Beneath the Surface
The World Turned Upside Down
By Farwell Forrest
October 19, 2004
You don't often hear a paddler shouting "Dive!"
to her partner. That's to be expected. Canoeists and kayakers are creatures of
the air, operating along the fluid interface between the
worlds of wind and water. Even the submariners among us seldom venture
deeper than six feet beneath the surface. But that doesn't mean we don't
wonder what lies under our keels, does it? I do. As I paddle across the
wind-rippled surface of an Adirondack lake on a blustery
autumn morning, a kingfisher rattles in the distance, and a yearling buck
drinks warily in the shallows. Nothing else is going on. Or is it? I can't
escape the feeling that something big is happening and that it's
happening somewhere very close. But where? And what going on?
My curiosity about the unknown country beneath the surface of the water
began when I was a boy. Long before I could afford a canoe the boats I built
with orange crates and scrap lumber salvaged from the city dump seldom
lasted long I owned a snorkel, a cheap diving mask, and a pair of
swim-fins. On sultry summer days, I'd grab my fins, hop on my
bike, and ride to a disused reservoir just outside the city limits. There
I'd crawl through a gap in the chain-link fence and spend an hour or two
seeing what I could see.
That usually wasn't much, to be honest. The reservoir was so choked with
silt and algae that I was lucky if I could glimpse my hand in front of my face
once I was underwater. This led to some unpleasant moments, including a
nightmarish encounter with a drowned barbed-wire fence. Not all surprises were
so unwelcome, however. After long weeks of hot, humid weather, the water near
the reservoir's surface was nearly as warm as the air almost too warm
to cool a boy still sweating from a 15-mile bike ride. So I'd swim out beyond
the tepid shallows and then dive as deep as my lungs would let me. Ten feet.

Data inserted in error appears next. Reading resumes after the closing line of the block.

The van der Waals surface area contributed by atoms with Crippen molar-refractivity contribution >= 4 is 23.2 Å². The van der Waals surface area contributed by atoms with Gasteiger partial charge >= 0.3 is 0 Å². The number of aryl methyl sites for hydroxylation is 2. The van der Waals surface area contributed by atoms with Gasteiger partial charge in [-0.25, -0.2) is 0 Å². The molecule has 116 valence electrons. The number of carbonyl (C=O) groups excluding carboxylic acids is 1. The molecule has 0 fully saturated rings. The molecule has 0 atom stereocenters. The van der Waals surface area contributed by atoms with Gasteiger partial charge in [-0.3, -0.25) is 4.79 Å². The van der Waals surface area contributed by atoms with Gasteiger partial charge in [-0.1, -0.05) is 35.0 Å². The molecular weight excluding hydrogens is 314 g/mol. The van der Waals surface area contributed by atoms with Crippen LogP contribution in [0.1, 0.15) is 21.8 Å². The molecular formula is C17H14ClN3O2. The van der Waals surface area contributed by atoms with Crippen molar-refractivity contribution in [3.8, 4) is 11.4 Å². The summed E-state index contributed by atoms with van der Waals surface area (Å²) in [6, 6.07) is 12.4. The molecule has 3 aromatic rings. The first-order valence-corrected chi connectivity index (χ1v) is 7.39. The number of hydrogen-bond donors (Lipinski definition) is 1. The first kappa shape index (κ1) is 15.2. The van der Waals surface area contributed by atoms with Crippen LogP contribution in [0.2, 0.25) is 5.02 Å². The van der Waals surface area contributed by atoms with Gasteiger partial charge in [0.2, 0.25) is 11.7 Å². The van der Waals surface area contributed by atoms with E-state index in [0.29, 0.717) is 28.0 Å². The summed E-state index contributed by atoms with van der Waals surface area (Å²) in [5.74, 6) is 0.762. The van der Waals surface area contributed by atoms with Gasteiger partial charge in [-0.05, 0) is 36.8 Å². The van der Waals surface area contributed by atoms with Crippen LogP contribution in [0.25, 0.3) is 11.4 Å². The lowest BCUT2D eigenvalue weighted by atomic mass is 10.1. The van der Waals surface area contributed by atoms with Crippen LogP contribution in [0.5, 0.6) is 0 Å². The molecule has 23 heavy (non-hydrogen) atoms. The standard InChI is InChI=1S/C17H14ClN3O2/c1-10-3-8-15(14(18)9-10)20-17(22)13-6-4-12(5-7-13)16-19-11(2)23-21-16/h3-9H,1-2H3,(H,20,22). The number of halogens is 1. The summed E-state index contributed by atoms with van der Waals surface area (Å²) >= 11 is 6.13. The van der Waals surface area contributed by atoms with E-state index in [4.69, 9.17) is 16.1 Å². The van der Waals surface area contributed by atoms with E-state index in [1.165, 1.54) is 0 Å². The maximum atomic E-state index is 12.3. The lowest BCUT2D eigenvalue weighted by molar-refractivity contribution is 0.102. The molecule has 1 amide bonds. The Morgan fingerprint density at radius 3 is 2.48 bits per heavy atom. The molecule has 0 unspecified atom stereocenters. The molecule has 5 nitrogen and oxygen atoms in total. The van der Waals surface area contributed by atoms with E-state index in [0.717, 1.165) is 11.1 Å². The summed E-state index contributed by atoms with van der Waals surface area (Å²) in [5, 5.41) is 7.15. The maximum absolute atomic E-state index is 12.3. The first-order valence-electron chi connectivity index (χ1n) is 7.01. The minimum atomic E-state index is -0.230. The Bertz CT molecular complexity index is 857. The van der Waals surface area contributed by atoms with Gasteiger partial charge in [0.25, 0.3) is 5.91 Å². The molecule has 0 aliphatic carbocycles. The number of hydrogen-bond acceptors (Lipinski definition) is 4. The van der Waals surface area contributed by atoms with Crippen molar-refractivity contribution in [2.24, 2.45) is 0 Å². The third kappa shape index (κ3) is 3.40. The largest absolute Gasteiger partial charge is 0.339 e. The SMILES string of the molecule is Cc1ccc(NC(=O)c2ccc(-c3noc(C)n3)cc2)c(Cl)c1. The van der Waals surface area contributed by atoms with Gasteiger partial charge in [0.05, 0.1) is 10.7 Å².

Fifteen feet. Twenty feet. My eardrums protested painfully, but the water was
still as warm as syrup. And then, somewhere between twenty and thirty feet
down, a miracle occurred. In less time than it took me to swim one stroke, the
temperature dropped twenty degrees or more. Now I was swimming in water that
was cold enough to make me shiver. The instant relief from the enervating heat
of an eastern summer was wonderful, and I stayed down as long as could. It
wasn't very long, of course a minute or two at most. That didn't
matter. Each second was delightful. Only when my racing pulse reminded me that
I was an air-breathing mammal would I jackknife my oxygen-starved body around
and head for the surface, back into the heat of the day.
The sudden transition from warm water to cold puzzled me at the time, but I
was content to let it remain a mystery. I didn't think about it again until
many years later, when I was a thirty-year-old student on a limnology field
trip to an Adirondack lake the same lake, as it happens, to which I've
returned today, more than twenty years later still, to watch a deer drinking
and to listen to the rattle of a kingfisher. And just what is
limnology? Simply another name for the systematic study of inland
waters. It's a comparatively new science. The word was coined in the last
years of the nineteenth century by F. A. Forel, a Swiss professor whose
work on Lake Geneva earned him the title "father of limnology." Some would
dispute this. Henry David Thoreau's meticulous record of Walden Pond is
arguably the pioneering text in the field, even if Thoreau didn't feel
the need to elevate his observations to the status of a new science, let alone
publish them in a professional journal. Not that such quibbles are important.
Limnologists were continuing to debate the history and scope of their discipline
in the late 1970s, and for all I know they're at it even now.
In any event, my fellow students and I were blissfully unaware of these
sterile academic squabbles. Away from the confines of the lecture hall at
last, we got ready for our first practical exercise in limnology. And though I
didn't yet know it, I was preparing to revisit the almost-forgotten mystery
from my youth. The experiment didn't go well at first. As a boy, I'd gone
swimming to escape the stultifying heat of the city. Now, as a superannuated
college student, I'd come to limnology for much the same reason: to escape
from the lifeless, stultifying abstractions of economics, if only for a few
hours. This time around, though, my escape attempt nearly failed. The
biologist who taught our class was the sort of tedious time-server who
sometimes settles out in small state colleges, far more interested in his
part-time job as coach of the women's volleyball team than in his classroom
duties. (Only later, when I met the biologist's wife, did I begin to
understand why.) So I and the other students were left largely on our own, to
learn the subject as best we could. We did what we thought best. We headed for
What happened next? I dropped a weighted temperature probe over the side of
the leaky aluminum rowboat that did duty as the college research vessel. Then
I lowered the probe slowly down into the water on a knotted line, watching the
needle on the thermometer and calling out temperatures at